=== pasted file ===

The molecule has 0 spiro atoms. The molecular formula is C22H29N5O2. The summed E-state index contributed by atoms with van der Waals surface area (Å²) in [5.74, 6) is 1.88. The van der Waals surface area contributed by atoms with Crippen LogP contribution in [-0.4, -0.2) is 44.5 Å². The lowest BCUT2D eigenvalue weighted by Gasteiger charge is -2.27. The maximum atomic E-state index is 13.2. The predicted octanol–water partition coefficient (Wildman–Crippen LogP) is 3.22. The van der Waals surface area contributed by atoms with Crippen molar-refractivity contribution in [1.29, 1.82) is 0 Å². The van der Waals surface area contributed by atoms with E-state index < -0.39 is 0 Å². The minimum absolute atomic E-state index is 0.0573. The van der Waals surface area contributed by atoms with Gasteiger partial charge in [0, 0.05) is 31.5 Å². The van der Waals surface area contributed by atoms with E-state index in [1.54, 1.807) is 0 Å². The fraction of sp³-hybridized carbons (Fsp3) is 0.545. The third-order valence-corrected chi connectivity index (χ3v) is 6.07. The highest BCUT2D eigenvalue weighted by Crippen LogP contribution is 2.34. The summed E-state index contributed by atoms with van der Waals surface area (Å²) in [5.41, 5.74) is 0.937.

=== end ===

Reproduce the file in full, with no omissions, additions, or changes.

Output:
The molecule has 0 spiro atoms. The molecular formula is C22H29N5O2. The summed E-state index contributed by atoms with van der Waals surface area (Å²) in [5.74, 6) is 1.88. The van der Waals surface area contributed by atoms with Crippen LogP contribution in [-0.4, -0.2) is 44.5 Å². The lowest BCUT2D eigenvalue weighted by Gasteiger charge is -2.27. The maximum atomic E-state index is 13.2. The predicted octanol–water partition coefficient (Wildman–Crippen LogP) is 3.22. The van der Waals surface area contributed by atoms with Crippen molar-refractivity contribution in [1.29, 1.82) is 0 Å². The van der Waals surface area contributed by atoms with E-state index < -0.39 is 0 Å². The minimum absolute atomic E-state index is 0.0573. The van der Waals surface area contributed by atoms with Gasteiger partial charge in [0, 0.05) is 31.5 Å². The van der Waals surface area contributed by atoms with E-state index in [1.54, 1.807) is 0 Å². The fraction of sp³-hybridized carbons (Fsp3) is 0.545. The third-order valence-corrected chi connectivity index (χ3v) is 6.07. The highest BCUT2D eigenvalue weighted by Crippen LogP contribution is 2.34. The summed E-state index contributed by atoms with van der Waals surface area (Å²) in [5.41, 5.74) is 0.937.